Gathering footage for their new show, Hairy Bikers Dave Myers and Simon King have been sampling the culinary delights of Staffordshire – at Hanley’s own Hole in The Wall.
The bearded duo said that when they visited the London Road Bakery earlier in the year and asked the people here what they ate, they heard a resounding ‘oatcake’ response, and ended up visiting one of the city’s oldest remaining establishments, which still serves its oatcakes through the window of a terraced house.
The historic shop is, as we have widely publicised, part of an area subject to a Compulsory Purchase Order (CPO) by the city council, being within an Area of Major Intervention where new housing is planned.
But whilst houses around Glenn’s oatcake shop are being demolished, and the old community disappears, he is still going strong. And yet when I asked him what was going to happen to him and the Hole in The Wall this week, he replied “We haven’t heard anything at all”.
The scenes will be shown as part of the bikers’ series of programmes to be aired on BBC2 in the daytime, following their culinary travels around the UK, concentrating on a different county in each show.
In another ten days it will be two years since I first wrote about the historic Hole in the Wall oatcake shop which was threatened amid an area earmarked for demolition.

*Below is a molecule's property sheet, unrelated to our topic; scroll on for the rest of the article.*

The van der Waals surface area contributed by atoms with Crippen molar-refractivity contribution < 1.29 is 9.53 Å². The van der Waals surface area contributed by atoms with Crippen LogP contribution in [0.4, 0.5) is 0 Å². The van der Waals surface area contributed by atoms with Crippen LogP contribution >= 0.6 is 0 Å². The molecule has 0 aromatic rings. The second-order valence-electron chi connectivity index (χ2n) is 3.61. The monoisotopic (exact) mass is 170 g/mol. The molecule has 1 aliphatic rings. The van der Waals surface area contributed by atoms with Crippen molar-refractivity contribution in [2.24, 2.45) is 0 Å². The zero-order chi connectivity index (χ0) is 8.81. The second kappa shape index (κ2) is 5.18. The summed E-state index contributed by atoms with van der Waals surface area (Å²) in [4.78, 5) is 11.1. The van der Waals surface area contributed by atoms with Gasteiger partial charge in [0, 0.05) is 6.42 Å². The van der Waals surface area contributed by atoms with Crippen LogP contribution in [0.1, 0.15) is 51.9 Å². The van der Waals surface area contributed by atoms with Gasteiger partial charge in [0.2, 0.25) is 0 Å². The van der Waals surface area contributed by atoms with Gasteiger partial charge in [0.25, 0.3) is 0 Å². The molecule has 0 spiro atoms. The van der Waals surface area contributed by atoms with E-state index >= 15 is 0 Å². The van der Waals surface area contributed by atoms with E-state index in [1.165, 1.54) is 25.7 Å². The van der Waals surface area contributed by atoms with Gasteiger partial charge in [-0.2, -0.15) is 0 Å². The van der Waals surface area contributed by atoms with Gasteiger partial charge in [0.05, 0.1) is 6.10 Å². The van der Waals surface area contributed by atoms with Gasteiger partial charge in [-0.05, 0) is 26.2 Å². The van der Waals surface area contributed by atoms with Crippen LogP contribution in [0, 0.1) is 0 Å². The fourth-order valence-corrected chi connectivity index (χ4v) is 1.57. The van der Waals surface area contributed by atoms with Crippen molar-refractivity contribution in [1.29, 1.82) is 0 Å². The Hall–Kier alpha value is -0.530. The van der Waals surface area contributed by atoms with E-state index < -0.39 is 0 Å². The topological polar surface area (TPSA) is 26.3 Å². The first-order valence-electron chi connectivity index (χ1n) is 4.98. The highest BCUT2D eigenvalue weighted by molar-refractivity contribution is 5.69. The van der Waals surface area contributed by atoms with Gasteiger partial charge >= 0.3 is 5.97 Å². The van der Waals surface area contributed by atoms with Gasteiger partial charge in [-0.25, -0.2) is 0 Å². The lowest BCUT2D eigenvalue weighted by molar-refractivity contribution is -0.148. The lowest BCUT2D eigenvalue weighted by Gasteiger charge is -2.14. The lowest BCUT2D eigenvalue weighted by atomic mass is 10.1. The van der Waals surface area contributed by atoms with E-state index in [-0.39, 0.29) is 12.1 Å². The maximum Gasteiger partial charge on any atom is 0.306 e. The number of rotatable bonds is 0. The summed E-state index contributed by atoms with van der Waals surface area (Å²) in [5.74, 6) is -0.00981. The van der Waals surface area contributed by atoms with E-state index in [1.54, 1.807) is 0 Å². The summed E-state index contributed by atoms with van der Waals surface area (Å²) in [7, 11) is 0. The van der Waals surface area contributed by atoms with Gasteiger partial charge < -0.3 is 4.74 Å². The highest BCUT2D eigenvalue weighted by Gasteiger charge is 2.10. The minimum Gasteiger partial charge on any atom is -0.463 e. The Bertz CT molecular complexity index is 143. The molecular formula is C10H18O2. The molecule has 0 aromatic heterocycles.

The hole in the wall oatcake shop
In April 2007, Glenn Fowler, owner of the shop which uniquely sells the potteries speciality through the front window of a terraced house, was anxious that his business was in threat of being bulldozed, as well as the estate of houses that surrounded it, and a thriving operation that took 25 years to build would come tumbling down.
But two years later, he is still none-the-wiser. The historic shop is still standing (despite the council’s reason for wanting to knock it down being that it was structurally unsafe), but the community has gone. While Glenn carried on his business day after day, the houses were boarded-up around him and now the Hole in the Wall stands in a deserted area which has been forcibly abandoned by the residents. Glenn, aged 57, said:
“We are no further down the line. At one point they said they were going to rebuild the shop on the land next door. But that turned out to be unsafe because the land is filled with pottery waste.
“Now they are doing a “Ëœmasterplan’ and a consultation with the community. There isn’t any community left. You’d have thought they’d have done a plan before coming down and ruining the area and knocking things down.
“It is convenient that on the other side of the road the houses are supposed to be fine. I’d have preferred it if they had just come down and told us that they wanted the land for redevelopment and offered us a fair deal.
The hole in the street around the corner
“180 houses are boarded or demolished and they don’t know what they’re going to do now. People have lost their homes, and there is no sign of anything happening.”
Glenn assumes that the credit crunch has caused problems with the original plans to build on the land after demolition, which means now the area is an abandoned and eerie place to work while it awaits its fate. He added:
“It is like a ghost town now when we start in the morning, it’s very daunting. And after the shop closes there is nobody around at all.”